Is Your Company Turning Up the Volume on Internal Communications? Read This First.
I dare you to read this article without checking your phone, Slack, email, or Asana notifications. If that sounds near impossible, you’re not alone. In a recent survey, 73% of respondents agreed that working from home has increased their sense of digital communication overload. The feeling of being bombarded the moment you open your laptop isn’t just a feeling, though. Companies are pushing more information to employees in hopes of staying aligned, connected, and productive in a remote world. And I get it; it’s tempting to drag the spreadsheet on internal communications when you can’t catch up with your team or coworkers at the office.
But it’s also a mistake.
The first consequence of turning up the volume on internal communications is burnout. It’s already impossible not to bring our work home with us (hello, makeshift kitchen office), and getting around-the-clock emails, Slacks, and reminders doesn’t help. Especially for global companies working across time zones, there’s a narrowing window of time when employees can truly “turn off.” It’s promising to see companies providing more mental health support, benefits, and perks, and I believe cutting back on noise and doubling down on asynchronous communication is another opportunity to support employees’ wellbeing.
The second consequence is that more information can actually make employees less productive. Consider this scary truth: Employees spend about 25% of their time looking for information they need to do their jobs, or about 9 hours per week. Part of the challenge is that as companies grow, there are naturally more resources and tools for employees to stay on top of. But it’s not just that. I think we often approach internal communications like we’re playing dodgeball, throwing information at employees to see if they catch it. The result is an overwhelmingly low signal-to-noise ratio, and a lot of information getting dodged. That’s why when rolling out a new program or introducing a new process, we should be asking ourselves: How can I get this right information, to the right people, at the right time?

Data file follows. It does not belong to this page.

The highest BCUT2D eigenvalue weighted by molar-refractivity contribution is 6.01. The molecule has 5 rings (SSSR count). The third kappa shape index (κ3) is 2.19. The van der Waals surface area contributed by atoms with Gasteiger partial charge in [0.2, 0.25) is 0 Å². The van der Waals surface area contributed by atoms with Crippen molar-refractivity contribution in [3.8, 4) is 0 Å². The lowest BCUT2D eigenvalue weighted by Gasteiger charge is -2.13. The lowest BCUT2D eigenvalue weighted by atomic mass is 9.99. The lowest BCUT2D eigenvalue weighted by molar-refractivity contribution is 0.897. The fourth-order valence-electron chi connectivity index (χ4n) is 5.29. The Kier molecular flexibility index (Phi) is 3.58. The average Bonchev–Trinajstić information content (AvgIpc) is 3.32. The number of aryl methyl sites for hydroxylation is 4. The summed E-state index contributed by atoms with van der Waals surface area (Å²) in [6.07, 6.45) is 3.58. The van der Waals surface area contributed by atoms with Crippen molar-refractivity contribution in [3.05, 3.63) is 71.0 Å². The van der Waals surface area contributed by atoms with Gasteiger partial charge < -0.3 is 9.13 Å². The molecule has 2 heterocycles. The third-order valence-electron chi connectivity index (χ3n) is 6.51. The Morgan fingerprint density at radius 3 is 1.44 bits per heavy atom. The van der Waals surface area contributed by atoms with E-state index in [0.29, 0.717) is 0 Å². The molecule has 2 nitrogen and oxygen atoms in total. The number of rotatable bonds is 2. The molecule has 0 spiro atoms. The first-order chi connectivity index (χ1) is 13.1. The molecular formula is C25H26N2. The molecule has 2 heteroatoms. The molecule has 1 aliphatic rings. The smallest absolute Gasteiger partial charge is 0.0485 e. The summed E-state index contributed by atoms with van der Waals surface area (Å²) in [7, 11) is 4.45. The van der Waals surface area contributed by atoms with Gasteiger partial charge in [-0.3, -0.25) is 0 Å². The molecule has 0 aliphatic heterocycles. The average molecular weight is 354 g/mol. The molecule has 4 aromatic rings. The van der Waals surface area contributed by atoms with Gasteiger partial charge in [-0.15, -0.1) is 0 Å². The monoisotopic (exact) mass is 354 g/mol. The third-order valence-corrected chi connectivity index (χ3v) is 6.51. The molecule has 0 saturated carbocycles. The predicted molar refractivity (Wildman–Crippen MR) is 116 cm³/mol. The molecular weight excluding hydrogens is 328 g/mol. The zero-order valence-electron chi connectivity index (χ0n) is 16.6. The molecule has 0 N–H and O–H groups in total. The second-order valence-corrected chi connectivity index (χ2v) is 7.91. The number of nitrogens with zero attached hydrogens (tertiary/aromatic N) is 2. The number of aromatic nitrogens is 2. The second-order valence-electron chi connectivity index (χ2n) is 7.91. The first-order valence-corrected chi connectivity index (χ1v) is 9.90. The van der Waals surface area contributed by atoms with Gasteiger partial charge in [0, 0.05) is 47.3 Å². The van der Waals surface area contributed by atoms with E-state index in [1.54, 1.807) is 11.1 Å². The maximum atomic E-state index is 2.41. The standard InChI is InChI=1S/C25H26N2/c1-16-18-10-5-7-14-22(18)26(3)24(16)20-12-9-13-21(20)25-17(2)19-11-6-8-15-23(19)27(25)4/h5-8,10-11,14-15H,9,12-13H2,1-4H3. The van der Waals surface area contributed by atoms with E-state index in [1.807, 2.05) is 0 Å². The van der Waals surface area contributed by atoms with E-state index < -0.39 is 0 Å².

This is an opportunity we’re actively working on at HubSpot. Transparency is a core value of ours; we share everything. And for the most part, that’s a good thing. In a 2020 survey of HubSpot employees, 99% of respondents said the company’s level of transparency helps them to do their jobs, and 94% said it makes them feel included. Now, as we move to a hybrid model and grow globally across time zones, it’s critical we scale and operationalize that transparency. We want employees to have the information they need to do their jobs without adding ‘air traffic control’ to their daily responsibilities.